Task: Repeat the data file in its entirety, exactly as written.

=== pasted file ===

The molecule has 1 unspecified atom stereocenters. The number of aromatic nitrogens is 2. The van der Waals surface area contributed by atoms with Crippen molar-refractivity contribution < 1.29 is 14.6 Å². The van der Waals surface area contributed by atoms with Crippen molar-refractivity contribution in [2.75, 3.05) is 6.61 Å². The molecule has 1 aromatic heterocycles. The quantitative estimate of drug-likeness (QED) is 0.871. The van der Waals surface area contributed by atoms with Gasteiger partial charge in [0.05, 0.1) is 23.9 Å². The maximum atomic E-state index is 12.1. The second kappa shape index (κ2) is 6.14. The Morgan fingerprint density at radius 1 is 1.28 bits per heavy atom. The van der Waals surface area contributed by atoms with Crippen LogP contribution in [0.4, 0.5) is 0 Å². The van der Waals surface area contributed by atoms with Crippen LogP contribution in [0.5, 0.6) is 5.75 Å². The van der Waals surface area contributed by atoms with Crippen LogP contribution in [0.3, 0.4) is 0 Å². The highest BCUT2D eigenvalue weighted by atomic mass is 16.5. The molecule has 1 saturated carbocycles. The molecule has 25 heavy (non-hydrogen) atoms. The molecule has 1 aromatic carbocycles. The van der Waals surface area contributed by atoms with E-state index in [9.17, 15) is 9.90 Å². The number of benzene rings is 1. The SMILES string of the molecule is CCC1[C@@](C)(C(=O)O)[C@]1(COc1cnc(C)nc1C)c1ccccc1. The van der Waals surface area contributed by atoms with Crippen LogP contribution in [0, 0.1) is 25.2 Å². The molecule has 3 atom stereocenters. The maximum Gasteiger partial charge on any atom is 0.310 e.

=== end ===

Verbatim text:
The molecule has 1 unspecified atom stereocenters. The number of aromatic nitrogens is 2. The van der Waals surface area contributed by atoms with Crippen molar-refractivity contribution < 1.29 is 14.6 Å². The van der Waals surface area contributed by atoms with Crippen molar-refractivity contribution in [2.75, 3.05) is 6.61 Å². The molecule has 1 aromatic heterocycles. The quantitative estimate of drug-likeness (QED) is 0.871. The van der Waals surface area contributed by atoms with Gasteiger partial charge in [0.05, 0.1) is 23.9 Å². The maximum atomic E-state index is 12.1. The second kappa shape index (κ2) is 6.14. The Morgan fingerprint density at radius 1 is 1.28 bits per heavy atom. The van der Waals surface area contributed by atoms with Crippen LogP contribution in [0.4, 0.5) is 0 Å². The van der Waals surface area contributed by atoms with Crippen LogP contribution in [0.5, 0.6) is 5.75 Å². The van der Waals surface area contributed by atoms with Crippen LogP contribution in [0.3, 0.4) is 0 Å². The highest BCUT2D eigenvalue weighted by atomic mass is 16.5. The molecule has 1 saturated carbocycles. The molecule has 25 heavy (non-hydrogen) atoms. The molecule has 1 aromatic carbocycles. The van der Waals surface area contributed by atoms with E-state index in [9.17, 15) is 9.90 Å². The number of benzene rings is 1. The SMILES string of the molecule is CCC1[C@@](C)(C(=O)O)[C@]1(COc1cnc(C)nc1C)c1ccccc1. The van der Waals surface area contributed by atoms with Crippen LogP contribution in [0, 0.1) is 25.2 Å². The molecule has 3 atom stereocenters. The maximum Gasteiger partial charge on any atom is 0.310 e.